Professional storm chaser George Kourounis has seen Twister, the 1996 film about a group of tornado-chasing scientists, and calls it an “influencing movie.”
On November 8, Kourounis will be visiting the University of Alberta as part of the Office of Sustainability’s speaker series where he plans on sharing his fascination with nature at its worst, and climate change. The Angry Planet host has spent the last 20 years documenting extreme weather and other natural phenomena, such as floods, wildfires, and volcanoes. Kourounis’s visit is part of a series of environmentally-themed events leading up to the Cities and Climate Change Science Conference in March 2018. The event will be at CCIS 1-430 and will go from 7:00 p.m. to 9:00 p.m.
Kourounis plans on showing attendees images and stories from his travels. He said he hopes to illustrate that climate change is a real concern now for some communities and not a distant problem in the future.
“I want to show people the worst so that hopefully it brings out the best in them,” he said.
This isn’t the first time Kourounis has visited Edmonton, he had previously documented the fires at Fort McMurray last year, which he called the biggest, costliest natural disaster and evacuation in Canadian history. While the fire was catastrophic, he said the town was lucky much of its infrastructure survived and that “it wouldn’t have taken much for a firestorm like that to completely erase the town.”
“The images that came out of the people evacuating and fleeing blew my mind,” he said. “I was one of the first cars to go into town after the RCMP opened up the roadblock, and I was shocked not only at what I saw but how lucky the town got. It could’ve been so much worse.”
Hailing from Quebec, Kourounis, whose first career was in audio engineering, said he doesn’t consider himself a thrill seeker, and that his love for science and nature drives him. He added that his interest in science goes back to his childhood days, citing French oceanic explorer Jacques Cousteau as one of his heroes.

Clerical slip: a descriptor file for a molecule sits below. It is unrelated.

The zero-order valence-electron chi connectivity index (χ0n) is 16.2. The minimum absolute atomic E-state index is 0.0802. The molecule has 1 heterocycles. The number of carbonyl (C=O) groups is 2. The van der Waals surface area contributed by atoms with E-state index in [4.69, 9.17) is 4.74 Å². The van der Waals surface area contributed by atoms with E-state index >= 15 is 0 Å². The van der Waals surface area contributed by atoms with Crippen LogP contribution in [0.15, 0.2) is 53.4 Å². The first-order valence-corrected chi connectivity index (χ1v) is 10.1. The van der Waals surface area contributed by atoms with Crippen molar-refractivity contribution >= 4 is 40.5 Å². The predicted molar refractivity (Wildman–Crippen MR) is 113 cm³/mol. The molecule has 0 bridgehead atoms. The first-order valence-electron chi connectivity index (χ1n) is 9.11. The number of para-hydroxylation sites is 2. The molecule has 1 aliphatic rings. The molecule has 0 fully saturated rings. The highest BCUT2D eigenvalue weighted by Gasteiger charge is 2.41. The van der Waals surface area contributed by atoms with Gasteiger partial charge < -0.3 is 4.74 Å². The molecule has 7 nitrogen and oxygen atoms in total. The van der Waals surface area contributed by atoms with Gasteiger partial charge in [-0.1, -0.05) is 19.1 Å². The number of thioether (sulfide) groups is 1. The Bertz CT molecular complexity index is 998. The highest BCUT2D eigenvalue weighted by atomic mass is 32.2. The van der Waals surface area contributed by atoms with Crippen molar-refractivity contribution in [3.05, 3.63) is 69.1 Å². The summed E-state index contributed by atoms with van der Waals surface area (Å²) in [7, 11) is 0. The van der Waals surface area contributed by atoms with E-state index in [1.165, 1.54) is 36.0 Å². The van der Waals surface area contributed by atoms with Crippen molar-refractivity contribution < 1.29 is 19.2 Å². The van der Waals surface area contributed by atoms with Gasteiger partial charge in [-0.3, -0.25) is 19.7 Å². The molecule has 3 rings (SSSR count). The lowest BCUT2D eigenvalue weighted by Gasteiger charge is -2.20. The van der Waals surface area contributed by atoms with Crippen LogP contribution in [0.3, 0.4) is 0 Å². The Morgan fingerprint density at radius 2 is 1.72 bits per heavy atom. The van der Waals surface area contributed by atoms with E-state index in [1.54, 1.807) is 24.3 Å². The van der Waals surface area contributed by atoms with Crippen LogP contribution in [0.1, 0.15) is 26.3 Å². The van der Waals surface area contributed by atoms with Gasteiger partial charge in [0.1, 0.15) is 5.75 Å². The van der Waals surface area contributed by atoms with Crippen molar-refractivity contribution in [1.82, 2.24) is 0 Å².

Coming into the field without a formal background in science, he said he had to teach himself meteorology over the course of his career (Kourounis added that most storm chasers are not meteorologists). He also said storm chasing was a way to combine several passions and hobbies into one, such as photography, nature, science, and travel. Eventually, what began as an off-work hobby became a full-time profession that sees him mounting between six to 10 major expeditions a year for outlets like National Geographic.
“There was no one overnight thing, it was just me engineering my life in a certain way so that I could do the things that I wanted and still be able to get the bills paid,” he said.
But speaking of the movie Twister, which follows two meteorologists as they mend their broken marriage while avoiding a plethora of CGI tornadoes, Kourounis praised the movie’s action but says he watches it now to make note of the film’s meteorological errors.
“It’s completely incorrect, tornadoes don’t form like that, you don’t have chase days like that,” he said. “But actually, now that I think about it, every now and then I do have a chase day that is a bit like the movie Twister.”
When asked if he plans on taking a break, Kourounis says he has no intention of stopping anytime soon.
“I’m going to keep doing this until they’re pushing my wheelchair into the eye of the hurricane,” he said